Rideye action camera designed to catch bad driving

Records only what you need

An inventor has launched Rideye – a bar-mounted action camera designed to give cyclists’ recourse against bad or dangerous driving. Demand for the fledgling product has been high.


Footage from a prototype rideye

Video: Rideye action cam footage

The black box style high definition camera with a 120-degree wide angle lens is designed to record a rider’s commute and, if they witness dangerous driving, give them footage they can take to the police.

Rideye is the idea of Los Angeles-based Cedric Bosch, who created the handlebar-mounted semi-automatic camera after his friend was left unconscious by the roadside after a hit and run incident.

Bosch turned to Kickstarter in September to raise funds for full scale production. His $32,000 goal was met in five days. A third of the total came from British backers, Bosch told BikeRadar.

The camera set up is housed in aluminium shell featuring an accelorometer and a USB rechargeable lithium ion battery.  It’s turned on and off via a single button and can record 2.5 hours of footage, after which it starts to record over the oldest files. That means cyclists don’t have to worry about downloading and deleting uneventful video.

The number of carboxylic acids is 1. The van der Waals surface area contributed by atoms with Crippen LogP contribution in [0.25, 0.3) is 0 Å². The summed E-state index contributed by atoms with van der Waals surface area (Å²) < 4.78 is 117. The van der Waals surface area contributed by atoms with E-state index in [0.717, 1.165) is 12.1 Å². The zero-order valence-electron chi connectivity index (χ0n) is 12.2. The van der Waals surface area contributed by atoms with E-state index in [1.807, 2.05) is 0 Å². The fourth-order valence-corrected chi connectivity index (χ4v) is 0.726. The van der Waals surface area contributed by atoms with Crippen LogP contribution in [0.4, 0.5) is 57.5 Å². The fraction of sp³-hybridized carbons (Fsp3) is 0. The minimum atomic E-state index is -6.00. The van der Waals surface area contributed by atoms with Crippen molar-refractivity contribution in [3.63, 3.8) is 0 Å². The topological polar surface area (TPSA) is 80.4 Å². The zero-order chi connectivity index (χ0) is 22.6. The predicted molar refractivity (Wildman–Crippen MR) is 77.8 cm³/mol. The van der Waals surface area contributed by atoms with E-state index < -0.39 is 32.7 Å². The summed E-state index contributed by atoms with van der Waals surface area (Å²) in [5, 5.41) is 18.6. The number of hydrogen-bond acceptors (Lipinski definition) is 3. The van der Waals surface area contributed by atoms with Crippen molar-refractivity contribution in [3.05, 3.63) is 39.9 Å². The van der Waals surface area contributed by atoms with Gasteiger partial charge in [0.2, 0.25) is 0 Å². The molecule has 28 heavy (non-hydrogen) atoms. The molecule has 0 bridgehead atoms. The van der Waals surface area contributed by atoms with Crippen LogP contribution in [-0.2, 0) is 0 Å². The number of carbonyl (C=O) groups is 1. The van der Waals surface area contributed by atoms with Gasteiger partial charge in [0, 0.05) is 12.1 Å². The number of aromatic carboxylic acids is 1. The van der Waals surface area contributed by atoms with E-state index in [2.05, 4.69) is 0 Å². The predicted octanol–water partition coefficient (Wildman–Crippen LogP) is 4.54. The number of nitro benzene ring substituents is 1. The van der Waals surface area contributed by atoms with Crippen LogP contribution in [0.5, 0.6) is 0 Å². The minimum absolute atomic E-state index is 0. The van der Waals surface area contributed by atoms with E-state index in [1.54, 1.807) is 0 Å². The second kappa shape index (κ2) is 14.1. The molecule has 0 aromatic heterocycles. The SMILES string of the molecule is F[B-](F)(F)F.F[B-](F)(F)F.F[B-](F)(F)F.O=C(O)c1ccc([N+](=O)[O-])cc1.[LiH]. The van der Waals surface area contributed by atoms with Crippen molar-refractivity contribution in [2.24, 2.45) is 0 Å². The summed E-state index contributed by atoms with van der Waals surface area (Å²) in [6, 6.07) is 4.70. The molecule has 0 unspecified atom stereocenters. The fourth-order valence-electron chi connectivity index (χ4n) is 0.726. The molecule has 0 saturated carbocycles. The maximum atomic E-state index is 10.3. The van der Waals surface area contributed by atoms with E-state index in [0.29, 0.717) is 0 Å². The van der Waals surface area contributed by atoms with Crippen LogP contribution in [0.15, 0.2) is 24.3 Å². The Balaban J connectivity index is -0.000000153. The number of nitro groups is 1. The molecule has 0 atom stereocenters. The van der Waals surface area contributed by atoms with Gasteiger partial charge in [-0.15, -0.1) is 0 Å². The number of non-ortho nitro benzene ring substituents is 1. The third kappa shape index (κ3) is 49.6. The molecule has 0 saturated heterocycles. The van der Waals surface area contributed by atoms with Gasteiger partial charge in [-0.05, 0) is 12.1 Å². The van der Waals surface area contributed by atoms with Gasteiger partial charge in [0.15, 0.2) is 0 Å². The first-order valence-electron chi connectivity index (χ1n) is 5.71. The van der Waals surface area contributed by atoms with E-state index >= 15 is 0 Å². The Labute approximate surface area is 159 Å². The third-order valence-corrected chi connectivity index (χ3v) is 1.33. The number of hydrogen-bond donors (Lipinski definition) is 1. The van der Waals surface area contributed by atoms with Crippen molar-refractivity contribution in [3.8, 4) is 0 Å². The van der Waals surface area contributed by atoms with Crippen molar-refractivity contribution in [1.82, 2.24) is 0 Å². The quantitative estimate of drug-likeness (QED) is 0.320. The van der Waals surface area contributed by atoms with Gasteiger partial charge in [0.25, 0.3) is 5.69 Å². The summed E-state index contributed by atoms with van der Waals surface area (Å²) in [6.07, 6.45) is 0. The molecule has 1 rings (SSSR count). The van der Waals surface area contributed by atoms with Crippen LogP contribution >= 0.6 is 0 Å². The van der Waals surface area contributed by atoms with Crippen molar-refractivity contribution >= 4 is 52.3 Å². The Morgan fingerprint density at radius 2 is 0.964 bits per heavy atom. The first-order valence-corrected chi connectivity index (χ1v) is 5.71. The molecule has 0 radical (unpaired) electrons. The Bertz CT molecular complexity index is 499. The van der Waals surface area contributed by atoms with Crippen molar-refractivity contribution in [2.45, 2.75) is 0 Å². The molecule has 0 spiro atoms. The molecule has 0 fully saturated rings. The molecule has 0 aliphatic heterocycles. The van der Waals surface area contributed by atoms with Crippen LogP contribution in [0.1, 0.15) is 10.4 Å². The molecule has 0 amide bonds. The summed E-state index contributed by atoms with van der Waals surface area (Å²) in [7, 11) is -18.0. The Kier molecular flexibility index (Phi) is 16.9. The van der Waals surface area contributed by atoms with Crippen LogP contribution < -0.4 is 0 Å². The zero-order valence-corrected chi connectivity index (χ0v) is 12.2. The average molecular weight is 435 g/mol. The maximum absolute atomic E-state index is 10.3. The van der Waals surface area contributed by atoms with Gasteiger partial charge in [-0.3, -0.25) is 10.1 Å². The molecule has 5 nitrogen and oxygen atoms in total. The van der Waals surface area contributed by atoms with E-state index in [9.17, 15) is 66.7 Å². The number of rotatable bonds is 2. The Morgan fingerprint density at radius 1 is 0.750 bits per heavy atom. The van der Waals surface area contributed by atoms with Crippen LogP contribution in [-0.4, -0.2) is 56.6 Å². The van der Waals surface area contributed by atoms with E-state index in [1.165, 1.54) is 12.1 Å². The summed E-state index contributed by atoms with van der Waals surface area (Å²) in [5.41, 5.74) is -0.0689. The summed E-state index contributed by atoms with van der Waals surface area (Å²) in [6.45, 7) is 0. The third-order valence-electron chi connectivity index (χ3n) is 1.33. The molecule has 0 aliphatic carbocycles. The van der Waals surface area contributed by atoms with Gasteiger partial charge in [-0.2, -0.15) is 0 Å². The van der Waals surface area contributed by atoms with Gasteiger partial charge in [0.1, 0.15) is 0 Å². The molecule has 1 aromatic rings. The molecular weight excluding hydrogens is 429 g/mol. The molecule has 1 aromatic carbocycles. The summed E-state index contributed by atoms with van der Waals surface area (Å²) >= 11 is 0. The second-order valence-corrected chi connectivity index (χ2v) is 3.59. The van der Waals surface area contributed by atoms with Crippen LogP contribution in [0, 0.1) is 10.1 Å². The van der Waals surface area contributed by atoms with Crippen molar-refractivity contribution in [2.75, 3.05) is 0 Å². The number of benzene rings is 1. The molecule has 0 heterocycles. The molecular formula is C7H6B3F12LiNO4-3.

If the rider witnesses dodgy driving, re-pressing the button saves the last hour of footage for review.  And if the worst happens and the rider can’t manually control the camera, the accelerometer, triggered by the crash, kicks in and automatically saves the footage.

The robust looking 185g unit is mounted on a pivot that can turn 360 degrees.

Despite reaching the Kickstarter goal, the campaign still has two weeks to run. It means backers can still take advantage of the discounted price of $129 (about £80 excluding shipping) for the standard camera. Full price is US$149 (approx £92).

Cameras are expected to be shipping in March 2014.  

For more information, visit Rideye’s Kickstarter page.


Action cameras are becoming popular with UK cyclists. Cycling charity CTC wants the police to use more footage to punish bad driving. Prominent lawyer, Martin Porter QC, also blogged on Sunday that he was angry a “senior CPS official asserts (absurdly) that my video evidence does not support my complaint of dangerous driving against an HGV driver who nearly crushed me.”